A team led by Professor Wilson Lu, Dr Frank Xue (Assistant Professor) and Dr Jinying Xu (Post-Doctoral Fellow) at iLab, Faculty of Architecture, The University of Hong Kong (HKU) won the buildingSMART International (bSI) Awards 2021 in the “Professional Research” category. Their project is called “OpenBIM: Opening the gate for BIM and blockchain integration (OBBi)”.
The bSI Award is a prestigious international award programme initiated since 2018 with an aim to promote OpenBIM for project design, construction, operation, research, and technology. In this year, there were 133 submissions entering the eight categories of the Award. The submissions were predominantly from developed, BIM-advanced countries/regions. A highly selective jury was formed to shortlist 3 finalists in each category, deliberating their presentations, and finally selecting a single winner from each category. The OBBi submitted by iLab is the sole winner in the Professional Research category. It is also the sole winner from Hong Kong across all the 24 finalists.
HKU Press Release https://www.hku.hk/press/press-releases/detail/23422.html
Appearing in local newspapers 頭條日報 stheadline http://shorturl.at/kEGJN
星島日報 Singtao Diary http://shorturl.at/dqK06
巴士的報 Bastillepost http://shorturl.at/gtTW3
bSI website report: https://www.buildingsmart.org/awards/bsi-awards-2021/winners-2021/
About the winning project – OBBi
The global architecture, engineering, and construction (AEC) community is exploring the benefits that can be instigated by Building Information Modelling (BIM) and blockchain integration. BIM is considered both a technology and process innovation to develop a digital representation of physical and functional characteristics of a facility (e.g., a building, a bridge, and so on) so it can serve as a reliable information basis for stakeholders to make decisions through the facility’s lifecycle. BIM is widely deemed the most disruptive development across the global AEC industry over the past two decades or so. Blockchain is known by many through Bitcoin. It is widely promoted for other uses due to its power of enhanced security, augmented traceability, increased efficiency, improved transparency, and reduced costs. According to the UK Institute of Civil Engineers (2018), BIM can take information from blockchain, e.g., material provenance, supply chain status, installation instructions, and contracts; and building information can be assigned to blockchain to be used later, e.g., for smart payment, procurement, traceability, or forensic investigation. However, there are three key obstacles:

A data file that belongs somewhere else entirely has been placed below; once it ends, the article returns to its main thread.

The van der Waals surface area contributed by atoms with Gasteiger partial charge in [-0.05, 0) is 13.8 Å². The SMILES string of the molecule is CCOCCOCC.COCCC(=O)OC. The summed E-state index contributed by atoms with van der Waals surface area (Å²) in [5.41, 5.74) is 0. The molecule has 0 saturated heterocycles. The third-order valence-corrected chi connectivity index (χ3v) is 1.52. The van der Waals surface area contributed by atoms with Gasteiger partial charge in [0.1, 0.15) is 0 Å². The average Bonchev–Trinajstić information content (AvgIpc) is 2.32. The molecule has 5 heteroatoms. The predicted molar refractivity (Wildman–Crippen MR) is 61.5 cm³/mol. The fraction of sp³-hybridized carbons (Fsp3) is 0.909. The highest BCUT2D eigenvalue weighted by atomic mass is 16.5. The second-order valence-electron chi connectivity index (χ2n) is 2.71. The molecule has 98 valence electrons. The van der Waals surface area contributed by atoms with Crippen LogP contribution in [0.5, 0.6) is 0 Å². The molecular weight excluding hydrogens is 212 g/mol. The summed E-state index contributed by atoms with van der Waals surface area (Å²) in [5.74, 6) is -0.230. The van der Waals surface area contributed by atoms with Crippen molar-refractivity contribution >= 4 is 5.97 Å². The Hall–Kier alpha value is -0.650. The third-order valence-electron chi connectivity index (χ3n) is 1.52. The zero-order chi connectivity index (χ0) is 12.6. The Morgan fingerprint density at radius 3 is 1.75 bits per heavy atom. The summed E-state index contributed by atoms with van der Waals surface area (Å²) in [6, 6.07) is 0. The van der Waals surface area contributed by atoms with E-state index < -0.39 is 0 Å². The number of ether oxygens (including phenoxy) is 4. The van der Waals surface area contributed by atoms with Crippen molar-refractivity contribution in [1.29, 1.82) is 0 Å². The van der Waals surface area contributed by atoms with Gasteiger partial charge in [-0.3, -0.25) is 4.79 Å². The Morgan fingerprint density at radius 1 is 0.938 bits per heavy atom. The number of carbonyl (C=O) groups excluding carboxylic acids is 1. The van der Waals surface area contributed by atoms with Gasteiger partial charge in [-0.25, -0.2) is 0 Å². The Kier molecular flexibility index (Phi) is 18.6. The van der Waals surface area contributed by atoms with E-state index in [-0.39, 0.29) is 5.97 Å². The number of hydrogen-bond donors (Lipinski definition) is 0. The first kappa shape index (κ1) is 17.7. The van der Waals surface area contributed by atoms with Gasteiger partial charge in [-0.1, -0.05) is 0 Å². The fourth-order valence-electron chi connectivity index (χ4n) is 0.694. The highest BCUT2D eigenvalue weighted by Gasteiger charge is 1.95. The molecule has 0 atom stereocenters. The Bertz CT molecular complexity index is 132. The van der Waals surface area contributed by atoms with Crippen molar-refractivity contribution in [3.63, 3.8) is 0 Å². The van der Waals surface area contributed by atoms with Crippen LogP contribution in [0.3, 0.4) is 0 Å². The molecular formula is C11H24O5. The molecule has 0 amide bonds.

- lack of interoperability between the existing commercial BIM software and blockchain;
- information redundancy if directly storing BIM in blockchain; and
- resemblance and swiftness of retrieving the information from blockchain and restore to BIM.
The iLab team developed an innovative idea to overcome the above obstacles. In a nutshell, the idea is to convert commercial BIM into OpenBIM in IFC (Industry Foundation Classes) format, calculate their changes (i.e., Semantic Differential Transaction, SDT), and put the small SDT file in blockchain; one can reserve the process to retrieve the information from blockchain and restore onto BIM. Four vital layers, including (1) Commercial BIM, (2) Web OpenBIM interface, (3) OpenBIM semantics-based server backend, and (4) Blockchain-based BIM data storage are designed for visualization, SDT records minimization and changes authenticity (See Figure 3). Particularly, the SDT model developed by the iLab team (Xue and Lu 2020) is able to differentiate the chronological changes and eliminates the information redundancy between IFC models using Python script compiled with the library of IFCOpenShell and IFCJson. With the OpenBIM blockchain and two Revit add-ons, the OBBi system can resolve the information authenticity and redundancy at the same time.